Unless you’ve been living under a rock, you’ve heard by now that it’s the 200th birthday of two great operatic composers – Richard Wagner and Giuseppe Verdi. Michigan Opera Theatre is honoring both with productions in its 43rd season, opening with “The Flying Dutchman” (Der fliegende Holländer). This is Wagner’s fourth opera, but the first to display what became the trademarks of his mature canon – librettos based on Nordic mythologies, and soaring orchestrations with leitmotifs that actually help tell the story.
We all love Verdi. Cool. But it’s no act of disloyalty to enjoy Wagner. This is opera – not a boxing match. So why are people still afraid of Wagner? Okay, maybe you’re not up for the 18-hour, four-opera Ring cycle. But if you enjoy the film scores of John Williams or Max Steiner, you’ll feel right at home at “The Flying Dutchman.” The production is sung in German, but with English supertitles, so it’s easy to follow the fantastical story while still enjoying the music as it is meant to be heard.
This production showcases the spectacular MOT orchestra, under the baton of Detroit favorite Steven Mercurio, and the talented MOT chorus, directed by Susan Mallare Acton.
Plus, it has that great, spooky ghost story that’s perfect for this time of year. It’s the legend of the cursed Dutch sea captain, doomed to sail his phantom ship with blood red sails for eternity – all because he swore an oath to the Devil. The Dutchman has only one hope of salvation – if he can secure the love of a good woman, who will prove faithful until death, the curse will be broken. But he is only allowed to touch shore once every seven years, and after hundreds of years at sea, he has all but given up hope. This opera tells the rest of the story.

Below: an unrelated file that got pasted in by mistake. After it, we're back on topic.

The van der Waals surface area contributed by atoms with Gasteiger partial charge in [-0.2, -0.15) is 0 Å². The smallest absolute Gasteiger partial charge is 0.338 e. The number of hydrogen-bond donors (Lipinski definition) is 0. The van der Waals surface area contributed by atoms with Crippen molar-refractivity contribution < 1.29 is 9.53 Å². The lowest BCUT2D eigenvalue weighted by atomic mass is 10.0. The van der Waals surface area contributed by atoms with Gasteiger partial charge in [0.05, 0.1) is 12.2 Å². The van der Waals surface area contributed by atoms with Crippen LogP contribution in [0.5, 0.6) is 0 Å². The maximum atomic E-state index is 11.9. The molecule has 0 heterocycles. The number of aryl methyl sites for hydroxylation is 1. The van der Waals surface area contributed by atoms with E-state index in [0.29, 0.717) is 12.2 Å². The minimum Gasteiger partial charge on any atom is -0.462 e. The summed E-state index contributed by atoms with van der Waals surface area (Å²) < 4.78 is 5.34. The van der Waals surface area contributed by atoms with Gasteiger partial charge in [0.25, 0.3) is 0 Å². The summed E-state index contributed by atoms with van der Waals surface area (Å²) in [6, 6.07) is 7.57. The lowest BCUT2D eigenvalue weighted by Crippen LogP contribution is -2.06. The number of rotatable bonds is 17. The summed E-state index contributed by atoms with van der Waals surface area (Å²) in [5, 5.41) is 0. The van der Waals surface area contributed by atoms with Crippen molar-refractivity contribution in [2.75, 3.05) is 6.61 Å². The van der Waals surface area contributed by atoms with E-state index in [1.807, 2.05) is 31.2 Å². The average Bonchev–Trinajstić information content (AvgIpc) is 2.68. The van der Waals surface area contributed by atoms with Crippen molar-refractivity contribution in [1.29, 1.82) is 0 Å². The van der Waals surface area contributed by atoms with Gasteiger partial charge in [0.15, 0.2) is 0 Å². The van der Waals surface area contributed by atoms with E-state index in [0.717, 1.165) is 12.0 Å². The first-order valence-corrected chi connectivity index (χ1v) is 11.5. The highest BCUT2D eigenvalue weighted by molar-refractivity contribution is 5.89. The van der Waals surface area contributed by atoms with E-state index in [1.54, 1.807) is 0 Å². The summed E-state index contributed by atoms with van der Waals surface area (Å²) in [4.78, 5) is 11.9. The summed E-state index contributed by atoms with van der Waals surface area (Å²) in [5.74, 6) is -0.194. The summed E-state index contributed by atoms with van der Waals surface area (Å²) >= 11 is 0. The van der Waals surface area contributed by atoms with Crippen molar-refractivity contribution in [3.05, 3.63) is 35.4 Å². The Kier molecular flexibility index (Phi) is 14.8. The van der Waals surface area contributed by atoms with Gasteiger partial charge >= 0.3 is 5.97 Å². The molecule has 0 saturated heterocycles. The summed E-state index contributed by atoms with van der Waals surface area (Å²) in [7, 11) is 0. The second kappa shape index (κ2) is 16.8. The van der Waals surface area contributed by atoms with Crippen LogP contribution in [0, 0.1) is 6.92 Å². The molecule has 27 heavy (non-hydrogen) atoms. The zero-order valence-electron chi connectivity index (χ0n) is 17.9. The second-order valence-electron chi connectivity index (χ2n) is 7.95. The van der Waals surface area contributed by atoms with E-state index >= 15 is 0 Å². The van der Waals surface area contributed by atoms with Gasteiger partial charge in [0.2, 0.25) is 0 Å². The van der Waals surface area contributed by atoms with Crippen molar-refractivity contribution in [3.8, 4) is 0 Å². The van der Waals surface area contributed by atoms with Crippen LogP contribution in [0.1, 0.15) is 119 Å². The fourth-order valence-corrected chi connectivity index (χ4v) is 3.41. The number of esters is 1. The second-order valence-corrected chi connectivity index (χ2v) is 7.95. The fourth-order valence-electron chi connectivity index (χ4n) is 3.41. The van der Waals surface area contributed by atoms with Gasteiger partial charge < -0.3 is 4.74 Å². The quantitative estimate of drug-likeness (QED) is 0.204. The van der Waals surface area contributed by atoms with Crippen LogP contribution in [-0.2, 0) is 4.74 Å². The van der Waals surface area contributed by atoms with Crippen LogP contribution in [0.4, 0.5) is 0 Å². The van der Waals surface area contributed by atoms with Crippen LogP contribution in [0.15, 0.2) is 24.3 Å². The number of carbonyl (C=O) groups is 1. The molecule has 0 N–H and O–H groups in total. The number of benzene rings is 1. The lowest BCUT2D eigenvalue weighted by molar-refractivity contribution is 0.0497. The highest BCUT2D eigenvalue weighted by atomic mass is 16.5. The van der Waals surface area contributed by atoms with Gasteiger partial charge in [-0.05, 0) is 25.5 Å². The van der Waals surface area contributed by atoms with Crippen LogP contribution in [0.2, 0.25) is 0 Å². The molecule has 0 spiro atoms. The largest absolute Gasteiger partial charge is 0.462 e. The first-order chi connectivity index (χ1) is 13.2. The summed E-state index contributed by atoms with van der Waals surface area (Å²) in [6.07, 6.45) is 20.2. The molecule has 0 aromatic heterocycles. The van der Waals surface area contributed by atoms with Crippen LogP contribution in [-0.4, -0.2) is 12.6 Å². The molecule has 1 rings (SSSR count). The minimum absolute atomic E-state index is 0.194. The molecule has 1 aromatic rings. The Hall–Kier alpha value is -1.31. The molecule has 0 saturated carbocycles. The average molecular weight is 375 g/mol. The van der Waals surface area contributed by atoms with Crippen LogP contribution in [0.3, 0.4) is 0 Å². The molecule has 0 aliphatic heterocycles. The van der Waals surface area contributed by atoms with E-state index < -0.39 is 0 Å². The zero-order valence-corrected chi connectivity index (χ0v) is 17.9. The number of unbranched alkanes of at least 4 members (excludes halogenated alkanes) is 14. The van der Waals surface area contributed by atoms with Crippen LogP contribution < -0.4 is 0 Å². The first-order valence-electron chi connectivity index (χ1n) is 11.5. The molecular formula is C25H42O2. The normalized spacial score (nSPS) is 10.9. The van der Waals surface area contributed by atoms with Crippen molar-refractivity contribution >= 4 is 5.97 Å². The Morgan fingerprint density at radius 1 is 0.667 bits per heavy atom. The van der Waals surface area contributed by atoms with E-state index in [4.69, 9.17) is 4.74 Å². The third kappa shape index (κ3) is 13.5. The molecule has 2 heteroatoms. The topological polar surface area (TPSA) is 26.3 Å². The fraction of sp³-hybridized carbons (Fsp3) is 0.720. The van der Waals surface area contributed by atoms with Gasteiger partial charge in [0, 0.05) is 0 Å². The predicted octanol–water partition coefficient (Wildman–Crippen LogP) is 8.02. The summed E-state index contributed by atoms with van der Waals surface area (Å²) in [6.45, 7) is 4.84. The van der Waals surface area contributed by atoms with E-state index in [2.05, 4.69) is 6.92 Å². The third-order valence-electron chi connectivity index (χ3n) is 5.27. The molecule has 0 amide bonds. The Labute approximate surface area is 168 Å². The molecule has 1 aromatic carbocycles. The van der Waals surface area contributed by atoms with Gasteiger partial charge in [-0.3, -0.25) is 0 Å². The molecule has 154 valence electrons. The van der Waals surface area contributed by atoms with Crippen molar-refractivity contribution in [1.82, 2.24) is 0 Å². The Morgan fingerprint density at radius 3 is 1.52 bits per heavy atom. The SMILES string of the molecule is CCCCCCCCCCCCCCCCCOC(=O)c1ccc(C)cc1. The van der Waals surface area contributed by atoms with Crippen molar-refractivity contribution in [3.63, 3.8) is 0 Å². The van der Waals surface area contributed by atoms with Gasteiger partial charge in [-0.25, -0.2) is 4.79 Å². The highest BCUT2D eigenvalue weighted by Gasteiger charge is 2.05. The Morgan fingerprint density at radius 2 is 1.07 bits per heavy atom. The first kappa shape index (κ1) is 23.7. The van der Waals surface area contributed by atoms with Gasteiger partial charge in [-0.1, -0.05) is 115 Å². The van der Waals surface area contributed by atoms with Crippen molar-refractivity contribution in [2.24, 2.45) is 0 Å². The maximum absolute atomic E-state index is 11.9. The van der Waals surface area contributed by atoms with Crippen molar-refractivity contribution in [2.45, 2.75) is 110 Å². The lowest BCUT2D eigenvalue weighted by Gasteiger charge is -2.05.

Stage direction is by Bernard Uzan, with magical set design by R.Keith Brumley. They waste no time getting to the storytelling, which begins during the overture with projected images of the red-sailed ghost ship plowing the stormy seas. When the scrim flies, we see a Norwegian ship, with Captain Daland and crew, who have just survived the raging storm and who drop anchor in the harbor, to rest before sailing back home. As the watchman falls asleep, the Flying Dutchman’s ghostly ship pulls alongside, and we are totally drawn into the story.
The principal singers alternate performances. Opening night featured German Bass-baritone Thomas Gazheli (October 19, 23, 26) as the Dutchman. He has a huge voice that thunders in the lower registers and is yet lovely and soft in the more subtle moments. Kristopher Irmiter (October 25, 27), from South Carolina, alternates in the role of Dutchman. Playing the role of Senta, the young woman convinced that it’s her destiny to break the curse, is American soprano Lori Phillips (October 19, 23, 26). Her beautifully robust, colorful voice is well matched with Gazheli’s. Swedish soprano Elisabet Strid (October 25, 27) alternates in the role of Senta.
Turkish bass Burak Bilgili returns to the company as ship captain Daland, Senta’s father. American tenor John Pickle returns as Erik, Senta’s jilted beau. MOT Young Artists Daniel Shirley (Steersman) and Danielle Wright (Mary), also make their company debuts.
There is so much to enjoy about this show – including the Dutchman’s ghastly crew – just go see it and embrace the experience. But if you are still wary of Wagner, check out the "MOT Unmasked" interview with Steven Mercurio that aired on WRCJ – his enthusiasm for the production is irresistible.
“The Flying Dutchman” plays at the Detroit Opera House through October 27, with remaining shows on Wednesday, Friday and Saturday at 7:30 p.m. and a matinee on Sunday, October 27, at 2:30 p.m. A free opera talk begins one hour prior to each performance with the incomparable Dr. Peace. Ticket prices range from $25 to $125 and can be purchased online, by calling (313) 237-SING, or in person at the Detroit Opera House (1526 Broadway, Detroit). Tickets can also be purchased at any Ticketmaster outlet or by calling (800) 745-3000.
The 2013 fall opera season is made possible by Ford Motor Company. Scenery, props and costumes courtesy of Lyric Opera of Kansas City.